29The number of addresses in a class C block is smaller than the needs of most organizations.
30Class D addresses are used for multicasting; there is only one block in this class.
31Class E addresses are reserved for special purposes; most of the block is wasted.
32Network Addresses The network address is the first address. The network address defines the network to the rest of the Internet.Given the network address, we can find the class of the address, the block, and the range of the addresses in the block
33In classful addressing, the network address (the first address in the block) is the one that is assigned to the organization.
34Solution Example 8 Given the network address 184.108.40.206, find the class, the block, and the range of the addressesSolutionThe 1st byte is between 128 and 191.Hence, Class BThe block has a netid ofThe addresses range fromto
41IP addresses are designed with two levels of hierarchy.
42A network with two levels of hierarchy (not subnetted) Figure 5-1A network with two levels of hierarchy (not subnetted)
43A network with three levels of hierarchy (subnetted) Figure 5-2A network with three levels ofhierarchy (subnetted)
44NoteSubnetting is done by borrowing bits from the host part and add them the network part
45Addresses in a network with and without subnetting Figure 5-3Addresses in a network with and without subnetting
46Default mask and subnet mask Figure 5-5Default mask and subnet mask
47Finding the Subnet Address Given an IP address, we can find the subnet address the same way we found the network address. We apply the mask to the address. We can do this in two ways: straight or short-cut.
48Straight MethodIn the straight method, we use binary notation for both the address and the mask and then apply the AND operation to find the subnet address.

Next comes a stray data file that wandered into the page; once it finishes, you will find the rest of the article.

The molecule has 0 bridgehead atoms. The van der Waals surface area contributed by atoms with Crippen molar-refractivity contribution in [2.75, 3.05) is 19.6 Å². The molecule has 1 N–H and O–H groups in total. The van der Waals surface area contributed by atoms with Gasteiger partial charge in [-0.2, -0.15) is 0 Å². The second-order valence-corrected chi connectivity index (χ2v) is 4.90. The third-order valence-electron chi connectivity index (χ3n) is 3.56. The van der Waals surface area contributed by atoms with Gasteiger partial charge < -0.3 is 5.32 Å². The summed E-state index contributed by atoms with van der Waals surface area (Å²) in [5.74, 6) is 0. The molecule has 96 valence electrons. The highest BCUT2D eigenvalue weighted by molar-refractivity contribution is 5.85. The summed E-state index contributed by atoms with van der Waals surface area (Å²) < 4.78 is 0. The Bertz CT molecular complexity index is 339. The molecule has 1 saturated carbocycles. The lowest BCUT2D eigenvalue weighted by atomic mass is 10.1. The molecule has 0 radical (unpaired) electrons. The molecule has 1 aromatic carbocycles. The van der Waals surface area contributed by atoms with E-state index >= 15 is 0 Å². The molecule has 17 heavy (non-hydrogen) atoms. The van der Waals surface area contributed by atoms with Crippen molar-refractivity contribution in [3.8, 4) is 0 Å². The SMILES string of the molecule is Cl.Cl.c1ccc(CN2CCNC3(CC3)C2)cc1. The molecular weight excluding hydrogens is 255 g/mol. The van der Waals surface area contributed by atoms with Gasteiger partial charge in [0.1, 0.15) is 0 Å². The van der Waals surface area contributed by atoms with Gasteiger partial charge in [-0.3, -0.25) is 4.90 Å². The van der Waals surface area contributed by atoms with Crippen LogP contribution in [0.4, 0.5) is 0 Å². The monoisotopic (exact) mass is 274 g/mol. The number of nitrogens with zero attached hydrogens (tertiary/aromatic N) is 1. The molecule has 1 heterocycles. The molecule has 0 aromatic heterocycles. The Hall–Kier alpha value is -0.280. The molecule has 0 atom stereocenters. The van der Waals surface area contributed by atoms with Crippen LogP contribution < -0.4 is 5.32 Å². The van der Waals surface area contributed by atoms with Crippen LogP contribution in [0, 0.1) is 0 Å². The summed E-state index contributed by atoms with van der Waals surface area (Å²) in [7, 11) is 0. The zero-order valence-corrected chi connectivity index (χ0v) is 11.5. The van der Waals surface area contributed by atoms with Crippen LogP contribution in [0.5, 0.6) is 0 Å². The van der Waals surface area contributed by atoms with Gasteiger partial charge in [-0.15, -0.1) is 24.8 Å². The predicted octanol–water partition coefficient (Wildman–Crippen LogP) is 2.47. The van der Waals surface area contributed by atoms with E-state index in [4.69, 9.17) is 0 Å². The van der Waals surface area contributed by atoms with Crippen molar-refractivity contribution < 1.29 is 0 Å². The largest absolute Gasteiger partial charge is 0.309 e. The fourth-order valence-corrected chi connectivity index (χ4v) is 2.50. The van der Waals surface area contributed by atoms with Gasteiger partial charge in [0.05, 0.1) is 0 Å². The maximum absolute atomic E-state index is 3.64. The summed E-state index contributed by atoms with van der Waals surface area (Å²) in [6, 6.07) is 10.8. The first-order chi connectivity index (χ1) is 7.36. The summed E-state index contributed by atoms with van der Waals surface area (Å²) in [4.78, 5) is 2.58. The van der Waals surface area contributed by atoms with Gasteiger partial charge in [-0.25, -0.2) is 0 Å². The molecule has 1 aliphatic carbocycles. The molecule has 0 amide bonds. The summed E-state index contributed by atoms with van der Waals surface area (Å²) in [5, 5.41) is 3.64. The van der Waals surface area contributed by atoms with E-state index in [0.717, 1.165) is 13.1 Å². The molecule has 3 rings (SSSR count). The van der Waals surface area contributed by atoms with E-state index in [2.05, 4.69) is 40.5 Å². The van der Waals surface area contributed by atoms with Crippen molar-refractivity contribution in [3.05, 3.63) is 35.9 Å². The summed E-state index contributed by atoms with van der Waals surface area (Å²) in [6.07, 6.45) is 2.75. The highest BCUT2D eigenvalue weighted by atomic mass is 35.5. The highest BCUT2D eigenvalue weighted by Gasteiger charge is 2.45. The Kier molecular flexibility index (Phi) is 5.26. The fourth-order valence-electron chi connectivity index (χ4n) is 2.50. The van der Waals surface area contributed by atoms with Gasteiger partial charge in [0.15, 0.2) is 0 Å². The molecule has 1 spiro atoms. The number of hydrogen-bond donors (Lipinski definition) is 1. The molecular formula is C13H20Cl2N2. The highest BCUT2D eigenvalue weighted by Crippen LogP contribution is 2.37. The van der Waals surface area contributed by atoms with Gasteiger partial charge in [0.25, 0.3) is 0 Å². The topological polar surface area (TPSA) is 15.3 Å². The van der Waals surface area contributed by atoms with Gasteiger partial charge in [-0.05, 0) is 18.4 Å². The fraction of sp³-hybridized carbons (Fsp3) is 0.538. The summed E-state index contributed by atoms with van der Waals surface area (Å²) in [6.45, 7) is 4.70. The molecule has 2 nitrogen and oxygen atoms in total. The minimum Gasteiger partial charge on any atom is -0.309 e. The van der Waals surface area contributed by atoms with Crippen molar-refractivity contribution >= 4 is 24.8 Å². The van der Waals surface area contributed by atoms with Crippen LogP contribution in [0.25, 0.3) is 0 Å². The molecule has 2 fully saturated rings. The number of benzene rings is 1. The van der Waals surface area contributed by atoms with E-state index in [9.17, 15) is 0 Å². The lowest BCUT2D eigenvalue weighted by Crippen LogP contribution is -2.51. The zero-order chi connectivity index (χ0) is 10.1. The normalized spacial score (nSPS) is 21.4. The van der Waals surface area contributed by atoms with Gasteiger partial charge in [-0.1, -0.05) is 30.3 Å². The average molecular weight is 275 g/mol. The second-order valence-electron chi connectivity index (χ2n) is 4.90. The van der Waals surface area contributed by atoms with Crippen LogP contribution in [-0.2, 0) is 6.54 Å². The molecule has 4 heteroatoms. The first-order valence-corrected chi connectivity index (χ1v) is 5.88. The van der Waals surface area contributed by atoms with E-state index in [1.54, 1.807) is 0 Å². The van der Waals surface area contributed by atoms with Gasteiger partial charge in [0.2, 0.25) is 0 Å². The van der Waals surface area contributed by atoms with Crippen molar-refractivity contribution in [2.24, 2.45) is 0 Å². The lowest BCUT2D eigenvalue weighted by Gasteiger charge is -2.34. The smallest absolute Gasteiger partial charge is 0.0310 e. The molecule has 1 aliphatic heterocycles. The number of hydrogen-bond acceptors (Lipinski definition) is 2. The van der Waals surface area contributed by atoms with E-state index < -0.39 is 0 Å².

49Example 9What is the subnetwork address if the destination address is and the subnet mask is ?
50The subnetwork address is 220.127.116.11. SolutionThe subnetwork address is
51Short-Cut Method** If the byte in the mask is 255, copy the byte in the address.** If the byte in the mask is 0, replace the byte in the address with 0.** If the byte in the mask is neither 255 nor 0, we write the mask and the address in binary and apply the AND operation.
52Example 10What is the subnetwork address if the destination address is and the mask is ?SolutionSee next slide
56The number of 1s in the default mask is 24 (class C). Example 11A company is granted the site address (class C). The company needs six subnets. Design the subnets.SolutionThe number of 1s in the default mask is 24 (class C).
57Solution (Continued) The company needs six subnets. The number 6 is not a power of 2.The next number that is a power of 2 is 8 (23).We need 3 more 1s in the subnet mask.The total number of 1s in the subnet mask is 27 (24 + 3).The total number of 0s is 5 ( ). The mask is
5811111111 11111111 11111111 11100000 or Solution (Continued) The number of subnets is 8.The number of addresses in each subnet is 25 (5 is the number of 0s) or 32.See Next slide
60The number of 1s in the default mask is 16 (class B). Example 12A company is granted the site address (class B). The company needs 1000 subnets. Design the subnets.SolutionThe number of 1s in the default mask is 16 (class B).
61Solution (Continued) The company needs 1000 subnets. 1000 is not a power of 2.The next number that is a power of 2 is 1024 (210).We need 10 more 1s in the subnet mask.The total number of 1s in the subnet mask is 26 ( ).The total number of 0s is 6 ( ).